From the Western Socialist, March-April, 1942
"The mode of production in material life determines the general character of the social, political, and spiritual process of life."
When Karl Marx presented this analysis to a confused world, back in 1859, he provided an explanation of cause and effect in the social world that still serves the needs of our more inquisitive minds today. The slovenly and the superficial will miss its meaning, the sycophantic drudge will seek to sabotage its lesson but, to the serious student of social affairs, it affords a meaning of untangling the snarls that disconcert his approach to the subject.
In our material life the system of producing wealth is known as capitalism. Every article of value in this society is made and exchanged by a class of workers theoretically free but practically enslaved. While the legend is that they are the possessors of inalienable rights and irrevocable privileges, yet the fact proclaims that they have very little to say and are hesitant to say even that. Their function is to work.
This work racket implies that they are kept busy changing energy from one form to another. They absorb such items as pork chops, pot roast, and sardines which, when duly assimilated, liberate a store of energy that can be connected, in a scientific way, with various natural substances and machines, with the result that wealth emanates from the process.
The owners of the whole shebang are human beings not entirely unlike the ones who do the work. They probably have a little more polish and poise, and are gifted with a gentler ennui, but basically they are similar animals. How these particular bipeds got control of the outfit originally is a long and interesting story, but is not exactly germane to this article. Enough to know, for the present, that the small group owns all that is worth while, and the large group produces everything.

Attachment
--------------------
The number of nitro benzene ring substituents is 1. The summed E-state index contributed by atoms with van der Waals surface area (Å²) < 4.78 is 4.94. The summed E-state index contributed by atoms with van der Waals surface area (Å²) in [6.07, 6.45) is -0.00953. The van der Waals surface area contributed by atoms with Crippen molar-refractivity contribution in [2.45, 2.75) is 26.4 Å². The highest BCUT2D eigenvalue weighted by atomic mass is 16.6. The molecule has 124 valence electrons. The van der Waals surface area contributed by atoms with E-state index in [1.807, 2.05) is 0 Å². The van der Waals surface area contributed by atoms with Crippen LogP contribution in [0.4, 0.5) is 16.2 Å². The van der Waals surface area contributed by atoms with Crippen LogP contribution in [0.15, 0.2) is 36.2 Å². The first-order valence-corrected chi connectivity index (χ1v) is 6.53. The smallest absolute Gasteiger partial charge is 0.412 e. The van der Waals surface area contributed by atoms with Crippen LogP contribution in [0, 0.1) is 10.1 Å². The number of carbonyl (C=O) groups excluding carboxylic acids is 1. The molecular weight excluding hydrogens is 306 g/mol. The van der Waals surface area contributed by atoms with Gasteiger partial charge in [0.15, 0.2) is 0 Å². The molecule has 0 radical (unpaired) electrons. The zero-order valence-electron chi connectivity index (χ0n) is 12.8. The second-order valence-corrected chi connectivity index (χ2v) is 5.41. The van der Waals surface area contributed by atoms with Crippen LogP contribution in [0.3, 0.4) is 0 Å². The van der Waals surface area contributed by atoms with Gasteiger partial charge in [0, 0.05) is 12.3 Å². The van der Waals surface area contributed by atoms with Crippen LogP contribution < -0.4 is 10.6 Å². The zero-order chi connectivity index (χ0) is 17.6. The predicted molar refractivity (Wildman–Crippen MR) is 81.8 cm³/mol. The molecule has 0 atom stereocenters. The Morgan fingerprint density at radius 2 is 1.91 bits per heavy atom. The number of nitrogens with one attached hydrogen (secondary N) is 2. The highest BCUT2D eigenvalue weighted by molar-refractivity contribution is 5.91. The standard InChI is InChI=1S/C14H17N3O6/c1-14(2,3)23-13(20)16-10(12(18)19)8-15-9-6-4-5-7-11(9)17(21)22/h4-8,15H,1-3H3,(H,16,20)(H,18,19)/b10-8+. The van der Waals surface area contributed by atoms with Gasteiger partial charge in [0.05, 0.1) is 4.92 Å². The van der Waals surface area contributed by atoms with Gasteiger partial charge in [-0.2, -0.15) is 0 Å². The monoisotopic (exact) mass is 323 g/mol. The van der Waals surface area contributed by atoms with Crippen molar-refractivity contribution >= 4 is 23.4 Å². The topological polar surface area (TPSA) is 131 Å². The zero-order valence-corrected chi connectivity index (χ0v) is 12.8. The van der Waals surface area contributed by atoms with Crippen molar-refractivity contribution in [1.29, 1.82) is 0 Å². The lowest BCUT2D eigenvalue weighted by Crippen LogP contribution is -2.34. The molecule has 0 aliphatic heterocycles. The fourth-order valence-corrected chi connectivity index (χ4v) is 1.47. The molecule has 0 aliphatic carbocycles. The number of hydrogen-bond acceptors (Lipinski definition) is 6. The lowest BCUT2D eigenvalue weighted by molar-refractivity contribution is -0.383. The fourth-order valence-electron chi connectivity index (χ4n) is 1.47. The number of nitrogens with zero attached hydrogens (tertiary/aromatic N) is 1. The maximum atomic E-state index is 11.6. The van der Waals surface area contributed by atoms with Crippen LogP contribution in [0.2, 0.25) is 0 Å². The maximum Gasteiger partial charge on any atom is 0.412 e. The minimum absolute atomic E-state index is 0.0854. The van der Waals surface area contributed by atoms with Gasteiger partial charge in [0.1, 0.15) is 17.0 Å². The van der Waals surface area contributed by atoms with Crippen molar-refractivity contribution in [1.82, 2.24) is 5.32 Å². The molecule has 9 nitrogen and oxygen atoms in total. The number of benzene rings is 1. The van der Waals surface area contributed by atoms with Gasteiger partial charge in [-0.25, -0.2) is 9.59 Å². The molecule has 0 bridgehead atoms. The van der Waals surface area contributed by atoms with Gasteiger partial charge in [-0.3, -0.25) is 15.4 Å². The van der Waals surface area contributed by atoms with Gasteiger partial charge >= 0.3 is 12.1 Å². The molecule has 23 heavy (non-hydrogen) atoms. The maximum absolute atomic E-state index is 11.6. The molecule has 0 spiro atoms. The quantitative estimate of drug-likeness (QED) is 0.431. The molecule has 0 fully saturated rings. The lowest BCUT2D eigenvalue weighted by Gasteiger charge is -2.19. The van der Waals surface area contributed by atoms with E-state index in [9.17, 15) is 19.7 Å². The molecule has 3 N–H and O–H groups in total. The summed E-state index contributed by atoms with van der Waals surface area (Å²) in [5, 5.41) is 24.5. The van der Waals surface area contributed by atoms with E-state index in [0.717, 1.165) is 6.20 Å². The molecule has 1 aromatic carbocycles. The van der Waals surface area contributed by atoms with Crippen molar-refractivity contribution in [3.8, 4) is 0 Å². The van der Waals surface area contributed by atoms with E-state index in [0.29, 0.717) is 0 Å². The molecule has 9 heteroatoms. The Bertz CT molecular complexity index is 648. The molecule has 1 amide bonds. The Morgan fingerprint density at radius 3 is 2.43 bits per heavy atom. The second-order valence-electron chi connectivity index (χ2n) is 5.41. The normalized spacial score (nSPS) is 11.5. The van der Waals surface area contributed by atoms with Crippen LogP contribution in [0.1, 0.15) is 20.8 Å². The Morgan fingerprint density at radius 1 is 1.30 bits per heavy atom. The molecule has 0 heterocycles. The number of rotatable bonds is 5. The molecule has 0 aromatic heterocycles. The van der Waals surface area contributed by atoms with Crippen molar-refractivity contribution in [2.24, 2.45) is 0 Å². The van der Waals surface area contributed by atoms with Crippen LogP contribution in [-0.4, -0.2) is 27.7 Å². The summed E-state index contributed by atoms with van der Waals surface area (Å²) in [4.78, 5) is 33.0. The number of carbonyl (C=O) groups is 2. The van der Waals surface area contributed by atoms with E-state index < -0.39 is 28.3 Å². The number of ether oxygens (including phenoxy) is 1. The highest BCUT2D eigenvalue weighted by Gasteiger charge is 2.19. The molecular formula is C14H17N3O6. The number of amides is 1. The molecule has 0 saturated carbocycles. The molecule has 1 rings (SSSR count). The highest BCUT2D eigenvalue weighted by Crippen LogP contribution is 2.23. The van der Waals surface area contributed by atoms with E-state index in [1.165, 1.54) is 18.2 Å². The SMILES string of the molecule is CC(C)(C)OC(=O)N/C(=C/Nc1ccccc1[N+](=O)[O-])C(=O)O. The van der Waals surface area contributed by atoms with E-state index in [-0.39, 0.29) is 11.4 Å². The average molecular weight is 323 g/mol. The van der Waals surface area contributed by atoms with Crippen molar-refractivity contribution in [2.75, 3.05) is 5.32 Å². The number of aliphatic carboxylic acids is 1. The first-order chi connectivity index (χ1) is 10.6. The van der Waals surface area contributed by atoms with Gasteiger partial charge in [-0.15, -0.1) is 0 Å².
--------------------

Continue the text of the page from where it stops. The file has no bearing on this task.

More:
It is this relationship, then, in the field of our material life that shapes the educational, artistic, political, religious, and all other institutions associated with our particular race. It will be noted that Marx, in this extract from the introduction to the Critique of Political Economy, tells us that it is the general character of those processes of life that is molded by our manner of producing and exchanging values. It is not unusual to find new students, mechanically minded enough to consider the formula as applicable to each particular case. They feel as happy as an owl in a blackout to find a yardstick to measure the precise distance between cause and effect. Analogies are invariably dangerous, but this one between the realms of mechanics and sociology is definitely so. It may well require a long and devious procession to trace the cause to its terminal in effect, so lengthy and intricate a course, in fact, that the one may never be successfully pegged as the responsible precursor to the other.
In a material world, where the few control the wealth and the many are divorced from ownership, it is valid to contend that the few will do their best to train the many to the end that property relationships, as they exist today, shall not be challenged. The comfort and security aligned with the strangle hold on the good things of life is surely sufficient inducement to cause the fortunate possessors to awaken in the minds of the dispossessed a reverence and respect for property and authority. This training is called, for lack of a more suitable title, education.
The educated man - the scholar - of today is a curious conglomeration of fiction and fact, with the scales toppling over in favor of the former. He must have a regular hash head full of all the things that are not so, and some of the things that are. There are certain subjects that can be taught and learned in capitalism as well as in any other form of society, and even the educated man is not allergic to those.
Mathematics, for instance, is a branch of science that does not have to be expurgated and bowdlerized in the interest of a class. Simple arithmetic is a requisite for every boy and girl intending to participate in the production or exchange of wealth. Without some knowledge of the subject they would be practically useless in the social apparatus of today. The figures, tables, and formulas must be correct.